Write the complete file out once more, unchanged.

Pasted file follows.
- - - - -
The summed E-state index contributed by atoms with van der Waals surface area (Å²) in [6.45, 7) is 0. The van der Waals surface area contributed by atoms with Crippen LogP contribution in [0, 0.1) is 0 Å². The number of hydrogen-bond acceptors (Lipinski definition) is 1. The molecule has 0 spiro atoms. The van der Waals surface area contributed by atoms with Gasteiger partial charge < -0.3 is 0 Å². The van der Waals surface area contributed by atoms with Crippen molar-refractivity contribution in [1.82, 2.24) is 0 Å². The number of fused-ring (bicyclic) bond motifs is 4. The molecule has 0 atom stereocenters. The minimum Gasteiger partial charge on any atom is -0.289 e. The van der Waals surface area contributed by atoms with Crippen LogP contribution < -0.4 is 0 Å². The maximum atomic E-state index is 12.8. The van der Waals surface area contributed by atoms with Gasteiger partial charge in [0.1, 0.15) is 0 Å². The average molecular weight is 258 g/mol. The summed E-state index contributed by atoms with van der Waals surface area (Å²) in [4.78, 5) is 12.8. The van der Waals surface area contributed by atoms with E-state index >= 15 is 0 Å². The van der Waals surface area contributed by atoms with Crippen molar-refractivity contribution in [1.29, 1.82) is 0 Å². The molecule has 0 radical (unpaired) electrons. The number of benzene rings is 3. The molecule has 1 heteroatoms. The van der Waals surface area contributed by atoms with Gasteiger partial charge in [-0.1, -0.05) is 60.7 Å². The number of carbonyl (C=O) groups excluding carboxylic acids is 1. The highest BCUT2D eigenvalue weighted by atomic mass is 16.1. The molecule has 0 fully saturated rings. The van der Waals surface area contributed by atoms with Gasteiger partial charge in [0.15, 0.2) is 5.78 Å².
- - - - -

The summed E-state index contributed by atoms with van der Waals surface area (Å²) in [6.45, 7) is 0. The van der Waals surface area contributed by atoms with Crippen LogP contribution in [0, 0.1) is 0 Å². The number of hydrogen-bond acceptors (Lipinski definition) is 1. The molecule has 0 spiro atoms. The van der Waals surface area contributed by atoms with Gasteiger partial charge < -0.3 is 0 Å². The van der Waals surface area contributed by atoms with Crippen molar-refractivity contribution in [1.82, 2.24) is 0 Å². The number of fused-ring (bicyclic) bond motifs is 4. The molecule has 0 atom stereocenters. The minimum Gasteiger partial charge on any atom is -0.289 e. The van der Waals surface area contributed by atoms with Crippen LogP contribution < -0.4 is 0 Å². The maximum atomic E-state index is 12.8. The van der Waals surface area contributed by atoms with Gasteiger partial charge in [0.1, 0.15) is 0 Å². The average molecular weight is 258 g/mol. The summed E-state index contributed by atoms with van der Waals surface area (Å²) in [4.78, 5) is 12.8. The van der Waals surface area contributed by atoms with E-state index >= 15 is 0 Å². The van der Waals surface area contributed by atoms with Crippen molar-refractivity contribution in [1.29, 1.82) is 0 Å². The molecule has 0 radical (unpaired) electrons. The number of benzene rings is 3. The molecule has 1 heteroatoms. The van der Waals surface area contributed by atoms with Gasteiger partial charge in [-0.1, -0.05) is 60.7 Å². The number of carbonyl (C=O) groups excluding carboxylic acids is 1. The highest BCUT2D eigenvalue weighted by atomic mass is 16.1. The molecule has 0 fully saturated rings. The van der Waals surface area contributed by atoms with Gasteiger partial charge in [0.15, 0.2) is 5.78 Å².